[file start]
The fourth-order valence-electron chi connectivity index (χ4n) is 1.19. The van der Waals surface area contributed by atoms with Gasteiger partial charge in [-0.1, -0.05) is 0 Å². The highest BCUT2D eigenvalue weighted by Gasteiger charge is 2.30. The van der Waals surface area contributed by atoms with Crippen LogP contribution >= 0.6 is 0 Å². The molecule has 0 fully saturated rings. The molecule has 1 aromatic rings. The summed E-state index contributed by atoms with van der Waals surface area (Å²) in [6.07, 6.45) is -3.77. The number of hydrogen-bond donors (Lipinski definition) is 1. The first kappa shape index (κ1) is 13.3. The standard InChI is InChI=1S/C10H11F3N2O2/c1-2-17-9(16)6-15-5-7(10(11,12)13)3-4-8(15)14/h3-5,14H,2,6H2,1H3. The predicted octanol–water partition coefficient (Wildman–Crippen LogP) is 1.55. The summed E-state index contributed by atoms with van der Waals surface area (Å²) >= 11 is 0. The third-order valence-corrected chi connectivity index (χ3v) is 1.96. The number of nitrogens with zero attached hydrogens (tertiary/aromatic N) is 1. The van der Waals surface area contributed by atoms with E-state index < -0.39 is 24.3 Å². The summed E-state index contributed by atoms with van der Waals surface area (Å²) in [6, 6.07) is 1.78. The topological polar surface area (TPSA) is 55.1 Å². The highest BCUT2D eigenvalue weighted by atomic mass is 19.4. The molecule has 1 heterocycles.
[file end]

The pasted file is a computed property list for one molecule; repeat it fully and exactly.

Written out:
The fourth-order valence-electron chi connectivity index (χ4n) is 1.19. The van der Waals surface area contributed by atoms with Gasteiger partial charge in [-0.1, -0.05) is 0 Å². The highest BCUT2D eigenvalue weighted by Gasteiger charge is 2.30. The van der Waals surface area contributed by atoms with Crippen LogP contribution >= 0.6 is 0 Å². The molecule has 0 fully saturated rings. The molecule has 1 aromatic rings. The summed E-state index contributed by atoms with van der Waals surface area (Å²) in [6.07, 6.45) is -3.77. The number of hydrogen-bond donors (Lipinski definition) is 1. The first kappa shape index (κ1) is 13.3. The standard InChI is InChI=1S/C10H11F3N2O2/c1-2-17-9(16)6-15-5-7(10(11,12)13)3-4-8(15)14/h3-5,14H,2,6H2,1H3. The predicted octanol–water partition coefficient (Wildman–Crippen LogP) is 1.55. The summed E-state index contributed by atoms with van der Waals surface area (Å²) >= 11 is 0. The third-order valence-corrected chi connectivity index (χ3v) is 1.96. The number of nitrogens with zero attached hydrogens (tertiary/aromatic N) is 1. The van der Waals surface area contributed by atoms with E-state index < -0.39 is 24.3 Å². The summed E-state index contributed by atoms with van der Waals surface area (Å²) in [6, 6.07) is 1.78. The topological polar surface area (TPSA) is 55.1 Å². The highest BCUT2D eigenvalue weighted by atomic mass is 19.4. The molecule has 1 heterocycles.